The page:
Farmington City Council unanimously passes resolution opposing use of force bill

Hannah Grover
Farmington Daily Times
Farmington Police Department Chief Steve Hebbe

AZTEC — Farmington Police Chief Steve Hebbe said a bill that is aimed at reducing use of force by law enforcement officers and increasing accountability could lead to more officer-involved shootings and place police officers' lives in danger.

After hearing Hebbe's comments on Feb. 23, the Farmington City Council unanimously passed a resolution in opposition to Senate Bill 227, the Inspection of Police Misconduct Investigation. A recording of the council meeting can be viewed online at fmtn.org/AgendaCenter.

Hebbe said there are things in the bill that law enforcement may agree with and that are well meaning, however, in total, he said he opposes it.

"It would be priority number one for us to not pass this bill," Hebbe said. "This will change radically the way that we do business and not for the better."

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Instead, Hebbe said more funding for police training is the correct way to address the issue.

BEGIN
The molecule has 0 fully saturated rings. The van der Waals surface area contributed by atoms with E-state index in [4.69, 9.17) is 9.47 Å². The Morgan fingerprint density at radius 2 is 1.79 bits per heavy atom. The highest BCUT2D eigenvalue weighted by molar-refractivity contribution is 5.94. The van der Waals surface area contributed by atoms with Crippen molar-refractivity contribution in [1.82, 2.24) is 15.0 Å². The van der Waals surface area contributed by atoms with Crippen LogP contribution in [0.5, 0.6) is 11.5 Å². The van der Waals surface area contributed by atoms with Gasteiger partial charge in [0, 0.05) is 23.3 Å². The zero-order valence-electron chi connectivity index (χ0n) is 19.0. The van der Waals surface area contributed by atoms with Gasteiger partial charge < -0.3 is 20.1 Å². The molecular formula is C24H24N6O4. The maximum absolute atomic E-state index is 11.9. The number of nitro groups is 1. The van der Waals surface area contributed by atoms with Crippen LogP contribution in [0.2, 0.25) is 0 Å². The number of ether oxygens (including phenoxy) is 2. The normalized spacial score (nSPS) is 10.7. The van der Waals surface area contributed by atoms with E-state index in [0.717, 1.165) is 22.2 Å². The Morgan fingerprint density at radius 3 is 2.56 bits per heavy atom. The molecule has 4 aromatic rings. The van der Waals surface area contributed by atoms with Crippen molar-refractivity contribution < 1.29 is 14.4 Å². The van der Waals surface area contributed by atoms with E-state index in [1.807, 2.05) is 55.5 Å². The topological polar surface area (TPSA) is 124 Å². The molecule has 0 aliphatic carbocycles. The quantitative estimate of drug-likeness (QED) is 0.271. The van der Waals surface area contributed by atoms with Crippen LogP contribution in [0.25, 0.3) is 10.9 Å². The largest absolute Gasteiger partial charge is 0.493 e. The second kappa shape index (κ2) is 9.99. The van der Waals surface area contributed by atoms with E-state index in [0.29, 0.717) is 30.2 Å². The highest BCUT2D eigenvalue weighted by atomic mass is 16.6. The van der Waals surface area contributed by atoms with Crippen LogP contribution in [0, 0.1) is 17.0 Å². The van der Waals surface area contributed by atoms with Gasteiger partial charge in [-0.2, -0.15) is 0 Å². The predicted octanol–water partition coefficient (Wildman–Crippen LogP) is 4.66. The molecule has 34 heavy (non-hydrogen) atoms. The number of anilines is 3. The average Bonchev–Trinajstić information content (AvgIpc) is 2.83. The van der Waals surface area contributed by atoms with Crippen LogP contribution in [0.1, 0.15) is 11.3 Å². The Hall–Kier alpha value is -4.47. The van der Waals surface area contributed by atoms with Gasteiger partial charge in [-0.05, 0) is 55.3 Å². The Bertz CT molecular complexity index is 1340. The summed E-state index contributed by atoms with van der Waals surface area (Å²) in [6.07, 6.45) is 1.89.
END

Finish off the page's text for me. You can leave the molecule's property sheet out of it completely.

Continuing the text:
Hebbe said the bill would lead to consequences like police chiefs choosing not to do as many internal affairs investigations. He also argued that many of the internal affairs investigations include things that should not be subject to the Inspection of Public Records Act, such as officer relationships.

It would also ban less lethal measures like stun guns and rubber bullets, or even the use of a canine to bite a subject. 

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Hebbe spoke about his department's most recent officer-involved shooting. He said the suspect had broken into a neighbor's apartment and pistol-whipped him before running back to his apartment. The suspect then doused himself in gasoline and got in an altercation with police, Hebbe said. 

"When you're not giving us options short of either leaving or shooting, you're going to drive up the number of officer-involved shootings," he argued.

The bill was scheduled for discussion during the Senate Health and Public Affairs Committee meeting on Feb. 24. It is sponsored by Sen. Linda Lopez, D-Albuquerque.

The legislation comes following nationwide criticism of law enforcement's use of force sparked by the death of George Floyd, a Minneapolis man who died while being restrained by police officers.

Hannah Grover covers government for The Daily Times. She can be reached at 505-564-4652 or via email at hgrover@daily-times.com.

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